I would say, give yourself a day, let it set up good, and then the next day, sand it down prepping and painting. Because the sanding down and prepping could be half your day. And then painting it’s just a few hours, depending on how custom you’re going to get. If you’re gonna get really custom your paint job can last a day, you know, depending on how much graphics or pinstripe you’re doing or you know multi-tone masking is what takes time.
QUESTION: When prepping for primer. Do you have any ideas on how to tape off holes that are left from my lights on the roof without having to remove the interior from the inside?
Well, you could just throw a little piece of tape over it on the top side, you know as best as you can, and just prime it. And then when you take those tapes off, you can sand and feather in the hard edge.
The other way is to basically get a piece of tape, push it in and then pull up with like a chopstick or something. Sometimes you’ll get a good bond that holds for that. It’s a little tricky if you’re dealing with that but if you can’t get it from the underside,
I usually just tape above it and but when I’m doing the final paint job, I’ll leave it open so you just get the paint over those areas, because most likely you’re going to have something go on top of it. So you’re not gonna see a little imperfection of tape or whatever.
QUESTION: When reshooting a previously painted plastic bumper, can you use the old paint as a primer after sanding or should you use a primer first before the base and clear?
So you absolutely you could put paint over new paint. Okay, as long as your clear coat or your single-stage enamel is in good condition, you can sand that and you could actually paint directly over it. It’s actually the clear coat, a single-stage paint job is a good foundation to put more paint on top of, you could do that. Primer is not necessary 100% of the time.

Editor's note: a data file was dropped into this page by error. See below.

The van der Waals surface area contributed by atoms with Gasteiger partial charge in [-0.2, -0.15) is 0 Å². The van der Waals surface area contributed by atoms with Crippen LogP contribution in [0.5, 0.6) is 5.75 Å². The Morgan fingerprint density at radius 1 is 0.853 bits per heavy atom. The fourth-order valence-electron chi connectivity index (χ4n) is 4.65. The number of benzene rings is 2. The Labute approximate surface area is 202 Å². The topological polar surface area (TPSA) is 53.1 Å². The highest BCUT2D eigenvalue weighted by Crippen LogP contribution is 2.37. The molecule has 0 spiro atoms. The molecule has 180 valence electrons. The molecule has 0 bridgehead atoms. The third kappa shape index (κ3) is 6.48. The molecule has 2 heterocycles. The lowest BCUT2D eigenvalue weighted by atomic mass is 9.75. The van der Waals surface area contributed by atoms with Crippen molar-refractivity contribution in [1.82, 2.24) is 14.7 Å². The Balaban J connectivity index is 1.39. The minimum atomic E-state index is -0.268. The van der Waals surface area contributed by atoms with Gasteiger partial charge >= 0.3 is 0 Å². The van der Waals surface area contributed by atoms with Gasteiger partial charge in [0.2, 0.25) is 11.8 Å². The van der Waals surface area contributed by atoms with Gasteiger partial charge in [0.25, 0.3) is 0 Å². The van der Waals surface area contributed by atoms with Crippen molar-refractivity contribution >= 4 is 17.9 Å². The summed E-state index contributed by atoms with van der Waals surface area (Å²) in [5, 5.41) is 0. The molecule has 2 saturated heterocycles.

If you’re doing bodywork, yeah, you’re going to need primer over your bodywork, over your metal, over your body filler, your fiberglass. But you could use paint, you know, like if I were to paint my BMW outside over here or my new Tesla, I would just scuff it up, I would just scuff the clear coat and then put my new color base on top of it.
QUESTION: Change the color of a plastic Audi bumper. What grit do I use before spraying bulldog adhesive?
So you basically just need to scuff it up. I would scuff it with 600 grit, 400 to 600 and all old pieces of 400 will work fine.
QUESTION: With that Audi bumper that I’m spraying bulldog, Would 400-600grit be too fine for primer?
Yes, absolutely. If that bumper is already painted. Is that a brand new bumper or a raw plastic bumper because if the bumper is already painted, you could just scuff it with four to 600 grit and paint right on top of it. You don’t even need to prime it.
QUESTION: The paint code for my truck and glove box, do I give the size of pearl in the code?
Yes, the paint code is the paint code. So you give them the paint code, take a picture of it. If you’re unaware of what the code is because you’re gonna have a couple of codes, interior code if it’s a two-tone paint job. Some of the new cars got two-tone paint jobs. They give you two color codes, so take a picture of it, give it to them, and they’ll know what code is the correct code.
So that’s pretty much it guys. I want to say thank you for tuning in. Hope you guys learned something today. Just stay tuned for that video it’s going to be popping out. I actually have to finish rendering it in a little. That’s what I’m going to do after I get off the call with you guys. We will get started on these next projects.
I talk to you soon guys. Have a great day. Cheers. Aloha from Paradice Garage.
🔎For more helpful links🌐
Should I Take Off Bumper Covers When Painting?: Auto Body Q&A
Plastic Rubber Bumper Repair Tips – Replace or Repair
How To Sand Out Cracks and Respray Plastic Bumper Cover
DO THIS! Spraying CAKED UP 2K Primer on RAW Plastic and Epoxy Primer